Swing trading is a form of trading where positions are held for longer than just one day. They can range from a couple days to several months. While similar to day trading, it has some key differences, including rules, position length, and more.
Definition of Swing Trading
Swing trading is a style of trading with the goal to make gains over a few days, weeks, or months using technical analysis. Swing traders also use fundamental analysis for trends and patterns.
Swing Trading V. Day Trading
Swing trading is similar to day trading. The main difference is that swing trading occurs over more than one trading day, and thus not subject to the pattern day trader rule. As mentioned previously, swing traders may hold onto a position for a few days, or even a few months.
Day trading brings results the day you make the trade—so your return or loss is more immediate. A swing trader’s return or loss happens over a period of days, which can be affected by after-hours trading and overnight news catalysts.
Since swing traders expect trades to last over multiple days, they don’t need to consistently be looking at their trading setup nor the trade. Whereas day traders will typically be at their computer for as long as they are trading that day because their trades may only last for a few hours. Day traders also need to monitor their trades and price movement.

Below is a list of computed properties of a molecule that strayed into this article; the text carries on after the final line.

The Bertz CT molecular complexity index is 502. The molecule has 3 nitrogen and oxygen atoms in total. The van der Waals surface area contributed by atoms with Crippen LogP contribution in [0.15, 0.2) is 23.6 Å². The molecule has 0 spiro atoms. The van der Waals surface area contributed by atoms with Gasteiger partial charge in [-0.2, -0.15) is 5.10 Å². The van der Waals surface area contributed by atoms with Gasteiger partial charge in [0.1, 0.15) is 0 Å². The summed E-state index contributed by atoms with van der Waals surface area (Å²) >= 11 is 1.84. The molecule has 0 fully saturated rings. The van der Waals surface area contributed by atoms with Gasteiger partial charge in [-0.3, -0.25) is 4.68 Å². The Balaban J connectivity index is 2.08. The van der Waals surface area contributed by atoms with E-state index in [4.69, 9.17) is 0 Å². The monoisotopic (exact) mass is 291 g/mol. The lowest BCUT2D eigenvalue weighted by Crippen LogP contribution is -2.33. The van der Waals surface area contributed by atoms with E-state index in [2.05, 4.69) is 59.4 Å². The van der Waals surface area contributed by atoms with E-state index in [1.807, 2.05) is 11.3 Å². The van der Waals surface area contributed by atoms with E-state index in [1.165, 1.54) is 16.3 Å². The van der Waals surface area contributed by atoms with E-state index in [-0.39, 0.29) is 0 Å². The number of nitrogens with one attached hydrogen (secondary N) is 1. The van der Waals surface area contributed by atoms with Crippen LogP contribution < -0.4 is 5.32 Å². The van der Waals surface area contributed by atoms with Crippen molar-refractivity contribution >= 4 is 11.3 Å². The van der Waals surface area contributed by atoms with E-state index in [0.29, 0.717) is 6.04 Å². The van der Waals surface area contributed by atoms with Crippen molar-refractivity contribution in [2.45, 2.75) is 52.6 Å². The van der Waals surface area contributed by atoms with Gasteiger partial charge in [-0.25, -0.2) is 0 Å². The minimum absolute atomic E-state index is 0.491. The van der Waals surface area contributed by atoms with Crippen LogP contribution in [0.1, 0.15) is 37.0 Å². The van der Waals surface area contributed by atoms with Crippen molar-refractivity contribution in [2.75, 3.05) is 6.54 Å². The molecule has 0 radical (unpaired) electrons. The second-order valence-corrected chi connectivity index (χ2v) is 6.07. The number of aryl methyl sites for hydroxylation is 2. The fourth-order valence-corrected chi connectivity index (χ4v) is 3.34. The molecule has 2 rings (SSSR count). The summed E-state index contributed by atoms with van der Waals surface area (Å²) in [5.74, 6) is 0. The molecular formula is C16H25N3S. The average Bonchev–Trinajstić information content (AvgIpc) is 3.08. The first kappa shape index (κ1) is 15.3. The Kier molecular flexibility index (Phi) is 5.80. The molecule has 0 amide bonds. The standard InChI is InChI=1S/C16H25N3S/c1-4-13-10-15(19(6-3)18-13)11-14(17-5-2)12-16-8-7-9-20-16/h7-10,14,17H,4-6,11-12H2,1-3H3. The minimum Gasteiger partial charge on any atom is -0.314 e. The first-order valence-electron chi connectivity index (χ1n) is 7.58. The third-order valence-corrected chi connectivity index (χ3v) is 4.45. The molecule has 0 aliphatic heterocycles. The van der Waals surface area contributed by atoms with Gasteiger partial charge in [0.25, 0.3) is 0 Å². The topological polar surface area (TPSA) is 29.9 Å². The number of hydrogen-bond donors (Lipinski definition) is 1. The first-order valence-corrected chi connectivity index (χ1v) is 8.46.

Swing traders can shield themselves by setting up a stop-loss to protect themselves if the trade starts to go south.
Technical analysis is a main component in swing trading. Traders need to understand chart patterns and how to calculate risk and reward. You want to identify a consistent trend in order to make gains.
Swing traders should create a plan and stick to it. While no plan will have a 100% win rate, the key is to find patterns that occur frequently to make a profit.
As with any trading strategy, you want to pick the right stocks. Many swing traders pick large-cap stocks because of the frequency that the shares are traded. Higher volume means it is typically easier to get in and out of a trade.
Unlike day trading, there is no rule that requires a certain amount of money to begin trading. However, the amount you start out with can limit the amount you make.
Experienced traders recommend having between $5,000-$20,000, depending on the type of market you are trading, such as stock, forex or futures. If you begin trading with less than that, even just a few losing trades can be detrimental to your account.
Swing trading is a form of trading that isn’t as time-consuming as day trading. It requires traders to find patterns in charts in order to make big gains over a period of time. This form of trading can be a great place to start if you are looking to be an active trader, but don’t have a large enough account or don’t have much time.
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